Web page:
Bentonite buffer erosion as a consequence of intrusion of dilute glacial meltwaters has been identified as a process that could lead to increased corrosion of copper canisters.
The enhanced hydraulic gradients that may exist during periods of glacial retreat can lead to advective fracture flow conditions and where such fractures intersect deposition holes there is the possibility for bentonite to form colloids in the dilute waters and be transported away. This erosion of the bentonite could lead to a lowering of the buffer density, and a reduction in buffer swelling potential and transport resistance, resulting in enhanced transport of corrosive agents to the canister surface than for 'normal evolution' scenarios.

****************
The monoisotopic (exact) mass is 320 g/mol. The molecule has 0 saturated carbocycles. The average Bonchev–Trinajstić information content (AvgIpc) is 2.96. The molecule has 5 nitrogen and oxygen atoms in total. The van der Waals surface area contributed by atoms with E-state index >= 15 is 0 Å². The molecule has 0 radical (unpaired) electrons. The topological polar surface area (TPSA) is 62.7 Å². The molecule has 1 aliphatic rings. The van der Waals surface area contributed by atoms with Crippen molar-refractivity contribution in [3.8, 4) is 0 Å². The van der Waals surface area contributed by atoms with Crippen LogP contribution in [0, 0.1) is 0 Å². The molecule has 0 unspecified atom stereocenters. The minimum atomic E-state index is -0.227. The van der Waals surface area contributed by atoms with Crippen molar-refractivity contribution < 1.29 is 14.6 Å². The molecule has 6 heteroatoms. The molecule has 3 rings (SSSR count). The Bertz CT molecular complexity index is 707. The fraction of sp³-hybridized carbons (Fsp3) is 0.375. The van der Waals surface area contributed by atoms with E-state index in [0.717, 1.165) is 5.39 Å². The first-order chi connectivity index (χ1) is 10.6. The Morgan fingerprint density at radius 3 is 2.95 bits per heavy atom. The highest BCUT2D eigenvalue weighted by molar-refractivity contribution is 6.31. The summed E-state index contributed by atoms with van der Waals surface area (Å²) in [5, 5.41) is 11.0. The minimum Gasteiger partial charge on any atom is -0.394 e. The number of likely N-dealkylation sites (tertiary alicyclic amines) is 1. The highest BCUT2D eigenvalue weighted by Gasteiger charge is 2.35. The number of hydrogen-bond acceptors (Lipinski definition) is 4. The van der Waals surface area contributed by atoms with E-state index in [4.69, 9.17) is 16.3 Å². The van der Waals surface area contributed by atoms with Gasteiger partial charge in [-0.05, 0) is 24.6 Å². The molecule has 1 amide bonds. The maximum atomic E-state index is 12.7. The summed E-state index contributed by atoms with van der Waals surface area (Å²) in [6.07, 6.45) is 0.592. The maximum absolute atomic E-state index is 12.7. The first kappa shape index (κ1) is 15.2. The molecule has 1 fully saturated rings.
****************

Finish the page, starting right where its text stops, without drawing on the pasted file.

Fully coupled 3-D models of the hydro-mechanical-chemical erosion and corrosion system in the EBS and neighbouring fracture were developed for SSM using Quintessa's general purpose coupled modelling code, QPAC. The models were constructed with the aim of demonstrating the effect of the couplings within the system and accordingly some processes were modelled in a simplified fashion. For example, the model represented the mechanical intrusion of bentonite gel into fractures and redistribution of bentonite within the deposition hole using a nonlinear diffusion equation rather than deploying a fully mechanistic model for each process. This allowed the geometry of regions of altered density that form in the bentonite after sustained periods of erosion to emerge from the model rather than being imposed. Cyclic periods of glaciation were simulated and results demonstrated that cumulative effects of multiple glaciations would be required before the formation of significant regions of low density or cavities is possible, and that the resulting corrosion profiles on the canister surface are uneven corresponding to the geometrically distributed corrodent supply.